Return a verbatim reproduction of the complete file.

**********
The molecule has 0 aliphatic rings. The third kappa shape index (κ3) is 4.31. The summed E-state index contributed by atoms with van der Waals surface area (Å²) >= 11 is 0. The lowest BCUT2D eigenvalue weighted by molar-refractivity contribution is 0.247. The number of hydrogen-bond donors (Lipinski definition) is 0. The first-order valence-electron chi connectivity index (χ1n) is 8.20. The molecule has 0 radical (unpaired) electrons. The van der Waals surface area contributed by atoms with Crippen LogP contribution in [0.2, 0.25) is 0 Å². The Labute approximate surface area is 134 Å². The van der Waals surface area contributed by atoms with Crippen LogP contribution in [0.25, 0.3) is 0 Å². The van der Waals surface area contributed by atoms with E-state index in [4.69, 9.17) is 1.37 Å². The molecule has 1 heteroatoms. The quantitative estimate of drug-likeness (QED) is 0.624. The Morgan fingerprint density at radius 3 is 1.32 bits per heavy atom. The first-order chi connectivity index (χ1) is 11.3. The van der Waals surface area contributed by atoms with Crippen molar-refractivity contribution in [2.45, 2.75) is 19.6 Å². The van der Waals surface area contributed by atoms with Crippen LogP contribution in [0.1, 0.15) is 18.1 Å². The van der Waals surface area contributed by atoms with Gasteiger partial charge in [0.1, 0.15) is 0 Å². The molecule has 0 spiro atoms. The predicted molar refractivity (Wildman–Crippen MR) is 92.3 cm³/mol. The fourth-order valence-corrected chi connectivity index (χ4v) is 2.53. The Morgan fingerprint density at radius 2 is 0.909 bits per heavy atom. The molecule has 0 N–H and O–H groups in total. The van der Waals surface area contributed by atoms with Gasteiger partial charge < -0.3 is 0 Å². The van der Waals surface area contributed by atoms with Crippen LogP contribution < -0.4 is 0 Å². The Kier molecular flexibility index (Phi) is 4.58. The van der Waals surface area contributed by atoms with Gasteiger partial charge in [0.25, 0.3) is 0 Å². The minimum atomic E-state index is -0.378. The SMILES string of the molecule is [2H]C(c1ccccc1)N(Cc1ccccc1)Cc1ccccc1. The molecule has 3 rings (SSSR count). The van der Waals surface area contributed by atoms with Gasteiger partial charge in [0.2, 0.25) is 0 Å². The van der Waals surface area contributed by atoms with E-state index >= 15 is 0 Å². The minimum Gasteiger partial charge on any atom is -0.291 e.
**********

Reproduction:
The molecule has 0 aliphatic rings. The third kappa shape index (κ3) is 4.31. The summed E-state index contributed by atoms with van der Waals surface area (Å²) >= 11 is 0. The lowest BCUT2D eigenvalue weighted by molar-refractivity contribution is 0.247. The number of hydrogen-bond donors (Lipinski definition) is 0. The first-order valence-electron chi connectivity index (χ1n) is 8.20. The molecule has 0 radical (unpaired) electrons. The van der Waals surface area contributed by atoms with Crippen LogP contribution in [0.2, 0.25) is 0 Å². The Labute approximate surface area is 134 Å². The van der Waals surface area contributed by atoms with Crippen LogP contribution in [0.25, 0.3) is 0 Å². The van der Waals surface area contributed by atoms with E-state index in [4.69, 9.17) is 1.37 Å². The molecule has 1 heteroatoms. The quantitative estimate of drug-likeness (QED) is 0.624. The Morgan fingerprint density at radius 3 is 1.32 bits per heavy atom. The first-order chi connectivity index (χ1) is 11.3. The van der Waals surface area contributed by atoms with Crippen molar-refractivity contribution in [2.45, 2.75) is 19.6 Å². The van der Waals surface area contributed by atoms with Crippen LogP contribution in [0.1, 0.15) is 18.1 Å². The van der Waals surface area contributed by atoms with Gasteiger partial charge in [0.1, 0.15) is 0 Å². The molecule has 0 spiro atoms. The predicted molar refractivity (Wildman–Crippen MR) is 92.3 cm³/mol. The fourth-order valence-corrected chi connectivity index (χ4v) is 2.53. The Morgan fingerprint density at radius 2 is 0.909 bits per heavy atom. The molecule has 0 N–H and O–H groups in total. The van der Waals surface area contributed by atoms with Gasteiger partial charge < -0.3 is 0 Å². The van der Waals surface area contributed by atoms with Crippen LogP contribution < -0.4 is 0 Å². The Kier molecular flexibility index (Phi) is 4.58. The van der Waals surface area contributed by atoms with Gasteiger partial charge in [0.25, 0.3) is 0 Å². The minimum atomic E-state index is -0.378. The SMILES string of the molecule is [2H]C(c1ccccc1)N(Cc1ccccc1)Cc1ccccc1. The molecule has 3 rings (SSSR count). The van der Waals surface area contributed by atoms with Gasteiger partial charge in [0.2, 0.25) is 0 Å². The van der Waals surface area contributed by atoms with E-state index >= 15 is 0 Å². The minimum Gasteiger partial charge on any atom is -0.291 e.